No one likes paying fines, but there's an easy way to avoid it; simply return materials on time. In our library, we give every patron a checkout receipt with the due date, and we tell them the due date as well. Patrons can renew materials in person, by phone, or on the internet. If someone has a problem like an illness or family emergency, they can always contact us and we can work something out. I have to say, arguing with people about fines isn't my favorite part of the day either, but it does happen. Interestingly enough, in our metropolitan area, there is one library system that does not have overdue fines (all others do have them), and the fine-free library system is notorious for losing materials, and never having the most wanted stuff on the shelves. Fines are an incentive to return materials, and also a revenue stream for increasingly less-funded libraries, and I doubt they will go away.

Thomas said...

Interestingly a rural norwegian library did a study of the effects of fines on return rates. The study shows that there is no effect of fines. Reminders are the one thing thhat makes a difference. This is probably more relevant for libraries with small groups of users or in areas with greater sosical control, but still I think we should think carefully about what fines does to our image. Since use in libraries are moving from borrowing to using, we should rethink both our policies for how we treat people who borrow material (our allies, not our enemies) and encourage returning material with incentives and other positive ways of inducing a sense of responsibility.

Steve said...

Your position appears reasonable in relation to libraries where loans are being transacted for leisure purposes.

In a university or college library, however, scarce resources for learning must circulate quickly or other students will suffer. In my institution 'long loan' materials are exempt from fines (unless held for another user), but we do charge fines on short loan and desk reference items. I see no way round this.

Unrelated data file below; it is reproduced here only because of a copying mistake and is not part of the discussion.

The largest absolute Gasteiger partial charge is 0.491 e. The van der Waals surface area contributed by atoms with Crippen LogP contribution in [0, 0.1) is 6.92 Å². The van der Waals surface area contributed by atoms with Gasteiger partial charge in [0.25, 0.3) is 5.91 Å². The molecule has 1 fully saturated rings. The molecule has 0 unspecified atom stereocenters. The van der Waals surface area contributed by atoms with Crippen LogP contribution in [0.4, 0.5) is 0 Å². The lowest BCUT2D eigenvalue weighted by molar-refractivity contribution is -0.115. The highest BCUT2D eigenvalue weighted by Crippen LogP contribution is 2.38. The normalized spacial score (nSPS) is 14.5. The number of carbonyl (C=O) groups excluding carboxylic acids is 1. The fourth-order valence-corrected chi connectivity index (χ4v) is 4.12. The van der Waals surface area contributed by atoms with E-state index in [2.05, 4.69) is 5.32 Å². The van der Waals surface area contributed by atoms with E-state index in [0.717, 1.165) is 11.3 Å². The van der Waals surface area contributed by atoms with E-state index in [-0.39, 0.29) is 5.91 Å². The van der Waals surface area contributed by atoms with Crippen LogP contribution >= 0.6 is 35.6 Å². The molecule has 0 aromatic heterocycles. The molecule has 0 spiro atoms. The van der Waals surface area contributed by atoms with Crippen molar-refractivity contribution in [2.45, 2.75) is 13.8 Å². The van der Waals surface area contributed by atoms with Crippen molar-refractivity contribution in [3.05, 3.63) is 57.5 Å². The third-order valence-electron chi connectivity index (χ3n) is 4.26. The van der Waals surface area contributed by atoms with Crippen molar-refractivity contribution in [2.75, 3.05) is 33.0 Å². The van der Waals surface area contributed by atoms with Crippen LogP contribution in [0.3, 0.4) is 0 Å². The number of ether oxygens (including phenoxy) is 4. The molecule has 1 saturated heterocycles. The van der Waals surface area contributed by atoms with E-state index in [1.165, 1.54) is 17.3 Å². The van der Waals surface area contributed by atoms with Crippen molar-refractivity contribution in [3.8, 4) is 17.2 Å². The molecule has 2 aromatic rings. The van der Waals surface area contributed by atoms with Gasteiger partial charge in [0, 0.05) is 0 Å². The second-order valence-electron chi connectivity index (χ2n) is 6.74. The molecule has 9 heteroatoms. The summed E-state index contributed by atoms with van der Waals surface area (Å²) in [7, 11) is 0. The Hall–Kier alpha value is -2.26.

Anonymous said...

I once worked in a public library that did not charge fines. Our loss rate was no bigger than that of other similar libraries that DID charge fines. I think that library now DOES charge fines, because the public perception agrees with several of those who commented: people SHOULD be encouraged /punished /required to return books on time. The same thinking that has so many states charge high fines on cigarettes has folks suggest that FINES are needed "to teach people a lesson." too bad.

And, as the OCLC "Perceptions..." supports, libraries are NOT "the information place."

Anonymous said...

Perhaps I have lived in New York City too long, but the first thing that popped into my head was the idea of people stealing books.
I'm not worried about lost revenue from dropping fines so much as lost materials. If you set a limit of 25 books, 3 videos and 5 cds, I could easily walk in there, check out $500 worth of materials in one day, and never set foot in that library again and feel no guilt or pinch in my wallet because there is no fee, nor would I be feeling any social pressure because the library staff would not be making me feel guilty if I never went there again.

Having no consequences for an action implies it is not that important. Like many others have said, the difference between Netflix and the public library is that Netflix is charging a monthly fee for the service. If we were to take a patrons credit card number and charge him for any books/materials that were not returned after a certain amount of time (say, 6 weeks or 6 months, whatever), that would be one thing, but many people who use the library do not have credit cards.

I would encourage people to read the book Freakonomics to learn about incentives-what makes people do the things they do-if you haven't already. It would shed an interesting light on the idea of fines in the library.

egyarnetsky said...

I believe there can be a happy medium. My library has fines, but we also have a five-day grace period (except for vhs/dvd).

Our patrons like the grace period and I have received many a smile when I tell them they don't have a fine.